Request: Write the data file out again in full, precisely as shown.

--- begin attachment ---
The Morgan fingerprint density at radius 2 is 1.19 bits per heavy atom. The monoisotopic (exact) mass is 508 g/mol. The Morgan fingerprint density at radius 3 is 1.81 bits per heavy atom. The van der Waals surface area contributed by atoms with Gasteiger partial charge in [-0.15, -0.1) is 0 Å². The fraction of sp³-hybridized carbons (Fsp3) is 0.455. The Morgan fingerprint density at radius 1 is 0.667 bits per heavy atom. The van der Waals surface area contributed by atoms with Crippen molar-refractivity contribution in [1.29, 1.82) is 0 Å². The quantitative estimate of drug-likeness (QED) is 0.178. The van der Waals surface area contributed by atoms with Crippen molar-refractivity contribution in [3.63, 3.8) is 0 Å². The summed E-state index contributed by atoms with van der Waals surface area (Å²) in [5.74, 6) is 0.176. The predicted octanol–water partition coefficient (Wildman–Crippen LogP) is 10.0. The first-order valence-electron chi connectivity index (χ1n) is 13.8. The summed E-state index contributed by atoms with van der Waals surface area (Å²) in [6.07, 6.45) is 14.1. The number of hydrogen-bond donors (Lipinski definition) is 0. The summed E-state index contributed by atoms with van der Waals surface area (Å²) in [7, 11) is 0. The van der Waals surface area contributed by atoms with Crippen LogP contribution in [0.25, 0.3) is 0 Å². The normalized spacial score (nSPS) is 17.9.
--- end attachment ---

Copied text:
The Morgan fingerprint density at radius 2 is 1.19 bits per heavy atom. The monoisotopic (exact) mass is 508 g/mol. The Morgan fingerprint density at radius 3 is 1.81 bits per heavy atom. The van der Waals surface area contributed by atoms with Gasteiger partial charge in [-0.15, -0.1) is 0 Å². The fraction of sp³-hybridized carbons (Fsp3) is 0.455. The Morgan fingerprint density at radius 1 is 0.667 bits per heavy atom. The van der Waals surface area contributed by atoms with Crippen molar-refractivity contribution in [1.29, 1.82) is 0 Å². The quantitative estimate of drug-likeness (QED) is 0.178. The van der Waals surface area contributed by atoms with Crippen molar-refractivity contribution in [3.63, 3.8) is 0 Å². The summed E-state index contributed by atoms with van der Waals surface area (Å²) in [5.74, 6) is 0.176. The predicted octanol–water partition coefficient (Wildman–Crippen LogP) is 10.0. The first-order valence-electron chi connectivity index (χ1n) is 13.8. The summed E-state index contributed by atoms with van der Waals surface area (Å²) in [6.07, 6.45) is 14.1. The number of hydrogen-bond donors (Lipinski definition) is 0. The summed E-state index contributed by atoms with van der Waals surface area (Å²) in [7, 11) is 0. The van der Waals surface area contributed by atoms with Crippen LogP contribution in [0.25, 0.3) is 0 Å². The normalized spacial score (nSPS) is 17.9.